Bandera de Me’xico. The flag of Mexico. It is vertical tricolor of green; white and red. Charged in the middle white section is the national coat of arms. The overall design has been consistent since 1821.
The coat of arms is based on the Aztec symbol for Tenochtitlan [Mexico City]. The story is that the gods told the Aztecs to build a city where they find an eagle gripping a snake in it’s talon while sitting on a prickly pear cactus on a rock.
There have been earlier flags used for the nation. Prior to the war of independence against Spain, 1810, for a short time there was a hastily designed flag to unify the people. The Banderas gemelas de Allende (The Twin Flags from Allendas) featuring the Virgin of Guadalupe.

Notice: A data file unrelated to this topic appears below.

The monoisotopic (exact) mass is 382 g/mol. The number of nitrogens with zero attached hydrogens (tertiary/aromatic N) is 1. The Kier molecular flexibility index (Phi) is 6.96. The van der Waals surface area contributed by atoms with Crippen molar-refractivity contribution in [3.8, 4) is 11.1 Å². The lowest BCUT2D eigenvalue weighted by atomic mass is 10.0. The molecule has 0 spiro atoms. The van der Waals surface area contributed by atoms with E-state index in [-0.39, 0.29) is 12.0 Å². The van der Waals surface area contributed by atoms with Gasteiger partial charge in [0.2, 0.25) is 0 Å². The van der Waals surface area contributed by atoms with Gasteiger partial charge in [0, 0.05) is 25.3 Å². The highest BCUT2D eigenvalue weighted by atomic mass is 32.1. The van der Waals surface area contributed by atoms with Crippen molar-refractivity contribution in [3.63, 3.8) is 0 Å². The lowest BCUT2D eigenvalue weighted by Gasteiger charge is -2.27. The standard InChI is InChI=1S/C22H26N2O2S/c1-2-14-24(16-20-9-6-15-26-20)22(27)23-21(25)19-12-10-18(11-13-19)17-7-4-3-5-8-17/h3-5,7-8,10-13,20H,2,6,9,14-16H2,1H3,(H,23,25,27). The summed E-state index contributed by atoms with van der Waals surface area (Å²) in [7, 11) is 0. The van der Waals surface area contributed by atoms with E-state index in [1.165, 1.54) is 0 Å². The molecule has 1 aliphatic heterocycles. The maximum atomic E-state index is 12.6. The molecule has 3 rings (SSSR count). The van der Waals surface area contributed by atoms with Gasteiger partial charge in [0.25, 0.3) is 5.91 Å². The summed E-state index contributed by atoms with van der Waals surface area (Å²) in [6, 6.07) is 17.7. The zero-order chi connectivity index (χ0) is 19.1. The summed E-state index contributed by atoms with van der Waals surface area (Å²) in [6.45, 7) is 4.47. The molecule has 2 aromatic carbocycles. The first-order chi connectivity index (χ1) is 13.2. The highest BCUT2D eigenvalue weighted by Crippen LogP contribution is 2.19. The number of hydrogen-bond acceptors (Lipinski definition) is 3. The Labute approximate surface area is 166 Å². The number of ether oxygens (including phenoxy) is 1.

Flying the Mexican Flag on the Fifth of May, a quick word about Cinco de Mayo. It is not Mexican Independence Day. It is not widely celebrated in Mexico.
It is the commemoration of the Battle of Puebla where the ill equipped Mexican Army defeated the French Army. Napoleon III sent his army to Mexico to collect a debt owed the French Government. Mexico could not make the loan payment so a battle ensued. Napoleon also wanted to establish a base to help the Confederacy in the American Civil War. But outnumbered 2 to 1, the Mexican Army defeated the French forces.
It has been celebrated in California since 1863, but didn’t really ‘catch on’ until the 1980s when American Beer companies used it to promote their products.
I fly the Mexican Flag in admiration and appreciation for the rich and beautiful Mexican Heritage and Culture, and for all of our loved ones and close friends back in Denver.